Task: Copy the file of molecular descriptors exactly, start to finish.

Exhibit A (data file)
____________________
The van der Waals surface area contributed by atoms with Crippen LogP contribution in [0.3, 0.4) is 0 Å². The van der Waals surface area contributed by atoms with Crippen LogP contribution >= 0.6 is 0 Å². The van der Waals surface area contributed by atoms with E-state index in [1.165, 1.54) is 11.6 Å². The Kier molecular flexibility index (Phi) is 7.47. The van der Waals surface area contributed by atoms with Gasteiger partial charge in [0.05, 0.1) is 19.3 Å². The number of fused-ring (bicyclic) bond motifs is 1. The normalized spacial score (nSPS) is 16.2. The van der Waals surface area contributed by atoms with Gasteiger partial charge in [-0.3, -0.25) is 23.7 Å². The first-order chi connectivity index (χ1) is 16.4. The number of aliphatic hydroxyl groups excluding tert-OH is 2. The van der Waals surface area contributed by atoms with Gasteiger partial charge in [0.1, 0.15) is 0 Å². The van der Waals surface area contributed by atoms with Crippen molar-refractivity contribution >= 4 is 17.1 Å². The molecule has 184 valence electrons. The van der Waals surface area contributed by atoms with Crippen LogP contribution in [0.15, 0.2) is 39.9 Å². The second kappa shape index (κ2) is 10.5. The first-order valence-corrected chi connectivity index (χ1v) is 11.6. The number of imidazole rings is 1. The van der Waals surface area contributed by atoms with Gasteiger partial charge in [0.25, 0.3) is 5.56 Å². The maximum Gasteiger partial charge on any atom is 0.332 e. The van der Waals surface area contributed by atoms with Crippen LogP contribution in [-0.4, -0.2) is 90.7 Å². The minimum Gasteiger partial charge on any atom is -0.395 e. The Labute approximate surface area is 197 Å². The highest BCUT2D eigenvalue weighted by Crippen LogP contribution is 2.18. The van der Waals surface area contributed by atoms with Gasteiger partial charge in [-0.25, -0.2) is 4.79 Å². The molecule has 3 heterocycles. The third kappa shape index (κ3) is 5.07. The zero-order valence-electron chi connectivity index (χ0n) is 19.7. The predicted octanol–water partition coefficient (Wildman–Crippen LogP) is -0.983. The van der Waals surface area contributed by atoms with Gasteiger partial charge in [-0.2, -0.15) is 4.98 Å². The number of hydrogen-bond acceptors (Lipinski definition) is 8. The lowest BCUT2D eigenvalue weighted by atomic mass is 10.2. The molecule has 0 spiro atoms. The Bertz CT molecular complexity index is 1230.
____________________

The van der Waals surface area contributed by atoms with Crippen LogP contribution in [0.3, 0.4) is 0 Å². The van der Waals surface area contributed by atoms with Crippen LogP contribution >= 0.6 is 0 Å². The van der Waals surface area contributed by atoms with E-state index in [1.165, 1.54) is 11.6 Å². The Kier molecular flexibility index (Phi) is 7.47. The van der Waals surface area contributed by atoms with Gasteiger partial charge in [0.05, 0.1) is 19.3 Å². The number of fused-ring (bicyclic) bond motifs is 1. The normalized spacial score (nSPS) is 16.2. The van der Waals surface area contributed by atoms with Gasteiger partial charge in [-0.3, -0.25) is 23.7 Å². The first-order chi connectivity index (χ1) is 16.4. The number of aliphatic hydroxyl groups excluding tert-OH is 2. The van der Waals surface area contributed by atoms with Gasteiger partial charge in [0.1, 0.15) is 0 Å². The van der Waals surface area contributed by atoms with Crippen molar-refractivity contribution >= 4 is 17.1 Å². The molecule has 184 valence electrons. The van der Waals surface area contributed by atoms with Crippen LogP contribution in [0.15, 0.2) is 39.9 Å². The second kappa shape index (κ2) is 10.5. The first-order valence-corrected chi connectivity index (χ1v) is 11.6. The number of imidazole rings is 1. The van der Waals surface area contributed by atoms with Gasteiger partial charge in [0.25, 0.3) is 5.56 Å². The maximum Gasteiger partial charge on any atom is 0.332 e. The van der Waals surface area contributed by atoms with Crippen LogP contribution in [-0.4, -0.2) is 90.7 Å². The minimum Gasteiger partial charge on any atom is -0.395 e. The Labute approximate surface area is 197 Å². The highest BCUT2D eigenvalue weighted by Crippen LogP contribution is 2.18. The van der Waals surface area contributed by atoms with Gasteiger partial charge in [-0.25, -0.2) is 4.79 Å². The molecule has 3 heterocycles. The third kappa shape index (κ3) is 5.07. The zero-order valence-electron chi connectivity index (χ0n) is 19.7. The predicted octanol–water partition coefficient (Wildman–Crippen LogP) is -0.983. The van der Waals surface area contributed by atoms with Gasteiger partial charge in [-0.2, -0.15) is 4.98 Å². The number of hydrogen-bond acceptors (Lipinski definition) is 8. The lowest BCUT2D eigenvalue weighted by atomic mass is 10.2. The molecule has 0 spiro atoms. The Bertz CT molecular complexity index is 1230.